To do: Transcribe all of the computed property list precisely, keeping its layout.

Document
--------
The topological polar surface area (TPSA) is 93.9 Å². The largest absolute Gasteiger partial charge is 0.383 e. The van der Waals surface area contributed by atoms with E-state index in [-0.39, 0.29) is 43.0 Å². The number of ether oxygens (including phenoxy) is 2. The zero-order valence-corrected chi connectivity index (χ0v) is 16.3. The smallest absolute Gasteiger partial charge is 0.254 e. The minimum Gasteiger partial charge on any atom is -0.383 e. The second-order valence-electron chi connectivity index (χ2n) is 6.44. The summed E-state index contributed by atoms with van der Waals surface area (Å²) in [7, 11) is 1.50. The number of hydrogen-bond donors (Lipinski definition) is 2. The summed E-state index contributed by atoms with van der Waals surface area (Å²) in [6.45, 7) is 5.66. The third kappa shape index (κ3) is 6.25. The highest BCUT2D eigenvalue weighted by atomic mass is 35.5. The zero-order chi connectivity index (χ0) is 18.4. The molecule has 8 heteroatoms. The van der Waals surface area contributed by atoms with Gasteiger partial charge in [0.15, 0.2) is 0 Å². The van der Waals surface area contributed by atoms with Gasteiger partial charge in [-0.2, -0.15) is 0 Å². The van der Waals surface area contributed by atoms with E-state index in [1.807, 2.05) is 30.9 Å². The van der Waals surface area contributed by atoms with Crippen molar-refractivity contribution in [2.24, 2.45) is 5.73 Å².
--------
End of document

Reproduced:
The topological polar surface area (TPSA) is 93.9 Å². The largest absolute Gasteiger partial charge is 0.383 e. The van der Waals surface area contributed by atoms with E-state index in [-0.39, 0.29) is 43.0 Å². The number of ether oxygens (including phenoxy) is 2. The zero-order valence-corrected chi connectivity index (χ0v) is 16.3. The smallest absolute Gasteiger partial charge is 0.254 e. The minimum Gasteiger partial charge on any atom is -0.383 e. The second-order valence-electron chi connectivity index (χ2n) is 6.44. The summed E-state index contributed by atoms with van der Waals surface area (Å²) in [7, 11) is 1.50. The number of hydrogen-bond donors (Lipinski definition) is 2. The summed E-state index contributed by atoms with van der Waals surface area (Å²) in [6.45, 7) is 5.66. The third kappa shape index (κ3) is 6.25. The highest BCUT2D eigenvalue weighted by atomic mass is 35.5. The zero-order chi connectivity index (χ0) is 18.4. The molecule has 8 heteroatoms. The van der Waals surface area contributed by atoms with Gasteiger partial charge in [0.15, 0.2) is 0 Å². The van der Waals surface area contributed by atoms with Gasteiger partial charge in [-0.2, -0.15) is 0 Å². The van der Waals surface area contributed by atoms with E-state index in [1.807, 2.05) is 30.9 Å². The van der Waals surface area contributed by atoms with Crippen molar-refractivity contribution in [2.24, 2.45) is 5.73 Å².